RICHMOND TIMES-DISPATCH, MICHAEL MARTZ
Virginia proposes to set up a mass vaccination site for thousands of Afghans arriving at Washington Dulles International Airport as the state steps up humanitarian aid for people evacuated from Afghanistan in one of the largest human airlifts in U.S. history.
The state has established an emergency repatriation center at an airport hotel to aid American citizens and lawful permanent residents arriving from Afghanistan, while federal military planes and buses transport displaced Afghans to Fort Lee and three other U.S. Army bases for processing and eventual resettlement.
The Department of Defense confirmed on Wednesday that Fort Pickett, home to the Virginia National Guard in Nottoway County, and the U.S. Marine Corps Base at Quantico also will be used to temporarily house and process Afghans, including those with special immigrant visas and their families because of service to American military forces during the 20-year war in Afghanistan.
Fort Pickett eventually will host as many as 5,000 people and the Quantico base up to 10,000.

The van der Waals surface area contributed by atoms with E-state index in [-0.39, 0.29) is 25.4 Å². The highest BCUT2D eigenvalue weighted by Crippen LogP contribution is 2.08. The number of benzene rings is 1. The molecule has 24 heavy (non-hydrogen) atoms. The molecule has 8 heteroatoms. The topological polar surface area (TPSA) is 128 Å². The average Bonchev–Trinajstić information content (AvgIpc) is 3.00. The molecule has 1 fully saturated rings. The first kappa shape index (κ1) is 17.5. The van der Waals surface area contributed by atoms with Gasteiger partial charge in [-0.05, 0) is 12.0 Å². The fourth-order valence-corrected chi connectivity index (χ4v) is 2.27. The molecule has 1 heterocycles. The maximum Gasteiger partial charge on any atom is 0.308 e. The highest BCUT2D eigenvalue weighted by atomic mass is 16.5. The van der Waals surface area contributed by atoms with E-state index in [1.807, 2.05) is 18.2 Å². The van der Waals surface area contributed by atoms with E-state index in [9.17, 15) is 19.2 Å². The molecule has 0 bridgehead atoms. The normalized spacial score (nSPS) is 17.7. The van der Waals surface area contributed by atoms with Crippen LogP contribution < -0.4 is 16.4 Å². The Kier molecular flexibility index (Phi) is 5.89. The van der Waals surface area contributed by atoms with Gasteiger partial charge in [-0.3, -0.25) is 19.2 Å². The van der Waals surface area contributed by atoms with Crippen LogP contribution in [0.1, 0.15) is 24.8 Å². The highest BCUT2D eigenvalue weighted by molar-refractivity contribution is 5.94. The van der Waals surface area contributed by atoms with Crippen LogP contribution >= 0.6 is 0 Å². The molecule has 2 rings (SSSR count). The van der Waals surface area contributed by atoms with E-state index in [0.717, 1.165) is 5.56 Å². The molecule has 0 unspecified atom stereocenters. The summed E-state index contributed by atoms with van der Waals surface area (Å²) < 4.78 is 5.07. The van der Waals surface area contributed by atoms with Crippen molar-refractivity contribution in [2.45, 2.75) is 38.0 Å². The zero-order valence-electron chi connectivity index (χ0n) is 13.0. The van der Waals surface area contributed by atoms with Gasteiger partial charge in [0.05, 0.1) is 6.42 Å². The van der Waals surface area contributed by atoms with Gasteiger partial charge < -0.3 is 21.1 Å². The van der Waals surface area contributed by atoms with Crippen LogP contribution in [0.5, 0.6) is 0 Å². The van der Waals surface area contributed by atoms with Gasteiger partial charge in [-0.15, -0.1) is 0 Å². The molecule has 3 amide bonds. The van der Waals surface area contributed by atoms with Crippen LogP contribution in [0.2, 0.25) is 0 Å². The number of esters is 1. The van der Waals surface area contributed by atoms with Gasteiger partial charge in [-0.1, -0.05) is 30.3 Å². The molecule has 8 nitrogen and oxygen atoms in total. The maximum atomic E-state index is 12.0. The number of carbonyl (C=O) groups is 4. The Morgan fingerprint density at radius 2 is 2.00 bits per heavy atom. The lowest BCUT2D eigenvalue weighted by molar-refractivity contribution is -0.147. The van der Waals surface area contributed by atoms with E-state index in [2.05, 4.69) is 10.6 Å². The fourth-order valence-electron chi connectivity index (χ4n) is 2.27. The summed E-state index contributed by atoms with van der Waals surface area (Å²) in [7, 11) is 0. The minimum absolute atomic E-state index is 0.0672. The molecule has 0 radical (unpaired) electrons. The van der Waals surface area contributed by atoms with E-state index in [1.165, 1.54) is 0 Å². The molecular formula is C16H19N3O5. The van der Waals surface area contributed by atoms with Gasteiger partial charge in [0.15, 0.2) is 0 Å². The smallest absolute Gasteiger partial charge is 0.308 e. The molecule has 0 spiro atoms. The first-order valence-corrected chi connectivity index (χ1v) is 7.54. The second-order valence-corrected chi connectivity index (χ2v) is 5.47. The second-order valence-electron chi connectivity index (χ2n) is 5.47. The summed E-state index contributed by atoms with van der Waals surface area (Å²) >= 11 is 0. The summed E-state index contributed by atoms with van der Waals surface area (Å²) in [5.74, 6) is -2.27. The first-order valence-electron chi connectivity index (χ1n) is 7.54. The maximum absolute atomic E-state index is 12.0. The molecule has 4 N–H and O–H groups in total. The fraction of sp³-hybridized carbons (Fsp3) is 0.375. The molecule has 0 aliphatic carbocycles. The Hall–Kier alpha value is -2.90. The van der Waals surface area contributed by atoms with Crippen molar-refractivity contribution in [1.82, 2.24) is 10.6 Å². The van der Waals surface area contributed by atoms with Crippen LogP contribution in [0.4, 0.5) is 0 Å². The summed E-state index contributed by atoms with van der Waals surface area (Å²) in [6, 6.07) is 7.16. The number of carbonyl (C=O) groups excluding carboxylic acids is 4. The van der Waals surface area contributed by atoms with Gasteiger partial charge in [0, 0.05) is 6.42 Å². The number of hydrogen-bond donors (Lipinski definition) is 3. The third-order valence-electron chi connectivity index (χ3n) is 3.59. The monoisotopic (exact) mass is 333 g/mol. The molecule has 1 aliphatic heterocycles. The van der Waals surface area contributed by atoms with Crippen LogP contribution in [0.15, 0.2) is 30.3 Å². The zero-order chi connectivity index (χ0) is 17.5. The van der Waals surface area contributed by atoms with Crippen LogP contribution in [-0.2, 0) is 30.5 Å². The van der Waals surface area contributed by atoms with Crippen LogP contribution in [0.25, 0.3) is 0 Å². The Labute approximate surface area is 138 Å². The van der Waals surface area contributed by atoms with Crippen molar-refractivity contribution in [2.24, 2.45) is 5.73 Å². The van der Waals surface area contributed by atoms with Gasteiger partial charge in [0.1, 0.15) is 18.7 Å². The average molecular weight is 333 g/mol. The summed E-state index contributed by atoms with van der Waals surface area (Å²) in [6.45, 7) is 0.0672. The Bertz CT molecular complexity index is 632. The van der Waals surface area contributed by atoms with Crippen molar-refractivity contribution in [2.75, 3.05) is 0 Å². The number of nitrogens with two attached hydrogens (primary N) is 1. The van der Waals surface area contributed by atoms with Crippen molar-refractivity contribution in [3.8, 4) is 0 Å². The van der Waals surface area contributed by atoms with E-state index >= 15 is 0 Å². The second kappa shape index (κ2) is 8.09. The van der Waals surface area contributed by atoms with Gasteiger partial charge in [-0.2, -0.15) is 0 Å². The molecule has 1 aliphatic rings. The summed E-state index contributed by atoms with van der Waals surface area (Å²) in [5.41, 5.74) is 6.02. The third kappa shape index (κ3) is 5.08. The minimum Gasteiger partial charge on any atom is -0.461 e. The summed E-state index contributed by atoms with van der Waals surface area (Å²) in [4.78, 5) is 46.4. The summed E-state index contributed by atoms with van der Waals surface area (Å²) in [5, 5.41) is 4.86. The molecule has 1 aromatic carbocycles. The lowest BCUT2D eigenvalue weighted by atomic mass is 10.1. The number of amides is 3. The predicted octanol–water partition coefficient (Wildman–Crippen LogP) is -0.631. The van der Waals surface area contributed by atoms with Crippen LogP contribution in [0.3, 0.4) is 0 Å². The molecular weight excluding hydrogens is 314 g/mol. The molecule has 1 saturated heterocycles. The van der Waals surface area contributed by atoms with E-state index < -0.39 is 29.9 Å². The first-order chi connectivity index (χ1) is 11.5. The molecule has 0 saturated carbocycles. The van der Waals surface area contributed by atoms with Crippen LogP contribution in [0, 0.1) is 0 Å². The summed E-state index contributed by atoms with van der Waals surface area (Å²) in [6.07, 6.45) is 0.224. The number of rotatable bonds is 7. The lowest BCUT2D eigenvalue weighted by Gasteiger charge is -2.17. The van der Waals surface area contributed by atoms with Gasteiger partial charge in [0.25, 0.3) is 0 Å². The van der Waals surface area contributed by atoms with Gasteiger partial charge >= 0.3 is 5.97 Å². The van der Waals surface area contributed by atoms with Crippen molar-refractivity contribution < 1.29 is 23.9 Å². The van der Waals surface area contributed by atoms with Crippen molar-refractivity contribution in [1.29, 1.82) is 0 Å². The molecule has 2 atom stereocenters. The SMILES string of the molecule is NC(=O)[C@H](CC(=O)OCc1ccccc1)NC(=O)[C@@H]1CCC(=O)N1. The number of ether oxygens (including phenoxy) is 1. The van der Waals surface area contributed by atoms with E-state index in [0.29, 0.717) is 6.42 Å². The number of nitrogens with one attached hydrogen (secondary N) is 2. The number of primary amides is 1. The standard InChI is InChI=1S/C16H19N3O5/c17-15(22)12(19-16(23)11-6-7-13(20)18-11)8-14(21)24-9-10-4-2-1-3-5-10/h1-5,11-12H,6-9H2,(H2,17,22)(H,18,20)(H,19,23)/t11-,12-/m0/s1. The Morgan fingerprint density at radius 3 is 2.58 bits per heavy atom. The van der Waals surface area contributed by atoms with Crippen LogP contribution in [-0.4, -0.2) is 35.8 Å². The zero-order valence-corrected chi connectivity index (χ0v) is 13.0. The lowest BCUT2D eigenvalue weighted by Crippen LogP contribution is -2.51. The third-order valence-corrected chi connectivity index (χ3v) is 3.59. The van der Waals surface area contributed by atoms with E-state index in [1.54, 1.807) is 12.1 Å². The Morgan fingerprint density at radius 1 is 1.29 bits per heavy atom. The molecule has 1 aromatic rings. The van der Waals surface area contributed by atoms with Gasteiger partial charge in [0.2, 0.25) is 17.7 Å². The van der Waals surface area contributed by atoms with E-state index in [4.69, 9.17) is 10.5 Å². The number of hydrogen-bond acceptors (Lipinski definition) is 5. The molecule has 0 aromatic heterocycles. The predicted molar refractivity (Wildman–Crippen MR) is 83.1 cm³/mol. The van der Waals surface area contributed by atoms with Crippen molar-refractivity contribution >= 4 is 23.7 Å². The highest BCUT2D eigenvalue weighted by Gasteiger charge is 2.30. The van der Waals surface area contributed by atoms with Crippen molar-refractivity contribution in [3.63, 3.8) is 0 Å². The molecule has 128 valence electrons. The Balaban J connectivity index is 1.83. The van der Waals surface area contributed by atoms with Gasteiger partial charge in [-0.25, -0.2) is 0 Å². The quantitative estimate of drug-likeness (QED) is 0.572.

More than 8,600 people had arrived at Dulles from six other countries by early Wednesday morning, said Grant Neely, communications director for Gov. Ralph Northam. All arrivals — Americans and Afghans — are being tested for COVID-19 by state and local health workers at Dulles, administering 900 tests on Tuesday alone, and 11 have tested positive for the coronavirus.
Loudoun and Fairfax counties’ health departments are providing isolation and quarantine for U.S. citizens who test positive, while the U.S. State and Defense departments are taking protective health measures with non-citizens with the coronavirus disease. The state health and emergency management departments are providing protective gear for staff and families.
“Virginia has requested to set up a mass vaccination site, and a final location is being worked on,” Neely said in an email message on Wednesday afternoon. “We expect that to be operational soon.”